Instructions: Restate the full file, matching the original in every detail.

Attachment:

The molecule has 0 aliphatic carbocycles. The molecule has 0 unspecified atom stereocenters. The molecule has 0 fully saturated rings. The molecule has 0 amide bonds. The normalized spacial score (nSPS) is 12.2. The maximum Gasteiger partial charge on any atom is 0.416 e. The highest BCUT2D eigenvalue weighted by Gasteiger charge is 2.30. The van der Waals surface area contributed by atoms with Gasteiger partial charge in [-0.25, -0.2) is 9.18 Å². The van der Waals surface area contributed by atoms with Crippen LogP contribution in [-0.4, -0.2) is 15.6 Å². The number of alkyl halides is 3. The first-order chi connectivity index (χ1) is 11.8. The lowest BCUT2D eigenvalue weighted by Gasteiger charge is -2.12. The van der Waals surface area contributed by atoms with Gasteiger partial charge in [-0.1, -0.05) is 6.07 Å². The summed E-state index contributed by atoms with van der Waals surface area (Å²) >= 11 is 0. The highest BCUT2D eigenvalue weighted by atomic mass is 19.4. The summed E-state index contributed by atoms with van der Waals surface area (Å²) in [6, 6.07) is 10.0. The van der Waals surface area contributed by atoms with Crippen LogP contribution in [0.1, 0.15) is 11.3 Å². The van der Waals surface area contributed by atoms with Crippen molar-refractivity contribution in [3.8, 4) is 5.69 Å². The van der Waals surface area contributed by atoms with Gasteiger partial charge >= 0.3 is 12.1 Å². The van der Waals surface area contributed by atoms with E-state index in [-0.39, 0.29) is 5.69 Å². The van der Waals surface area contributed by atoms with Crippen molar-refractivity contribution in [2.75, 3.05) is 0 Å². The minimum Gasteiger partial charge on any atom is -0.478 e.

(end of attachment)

The molecule has 0 aliphatic carbocycles. The molecule has 0 unspecified atom stereocenters. The molecule has 0 fully saturated rings. The molecule has 0 amide bonds. The normalized spacial score (nSPS) is 12.2. The maximum Gasteiger partial charge on any atom is 0.416 e. The highest BCUT2D eigenvalue weighted by Gasteiger charge is 2.30. The van der Waals surface area contributed by atoms with Gasteiger partial charge in [-0.25, -0.2) is 9.18 Å². The van der Waals surface area contributed by atoms with Crippen LogP contribution in [-0.4, -0.2) is 15.6 Å². The number of alkyl halides is 3. The first-order chi connectivity index (χ1) is 11.8. The lowest BCUT2D eigenvalue weighted by Gasteiger charge is -2.12. The van der Waals surface area contributed by atoms with Gasteiger partial charge in [-0.1, -0.05) is 6.07 Å². The summed E-state index contributed by atoms with van der Waals surface area (Å²) >= 11 is 0. The highest BCUT2D eigenvalue weighted by atomic mass is 19.4. The summed E-state index contributed by atoms with van der Waals surface area (Å²) in [6, 6.07) is 10.0. The van der Waals surface area contributed by atoms with Crippen LogP contribution in [0.1, 0.15) is 11.3 Å². The van der Waals surface area contributed by atoms with Crippen molar-refractivity contribution in [3.8, 4) is 5.69 Å². The van der Waals surface area contributed by atoms with Gasteiger partial charge >= 0.3 is 12.1 Å². The van der Waals surface area contributed by atoms with E-state index in [-0.39, 0.29) is 5.69 Å². The van der Waals surface area contributed by atoms with Crippen molar-refractivity contribution in [2.75, 3.05) is 0 Å². The minimum Gasteiger partial charge on any atom is -0.478 e.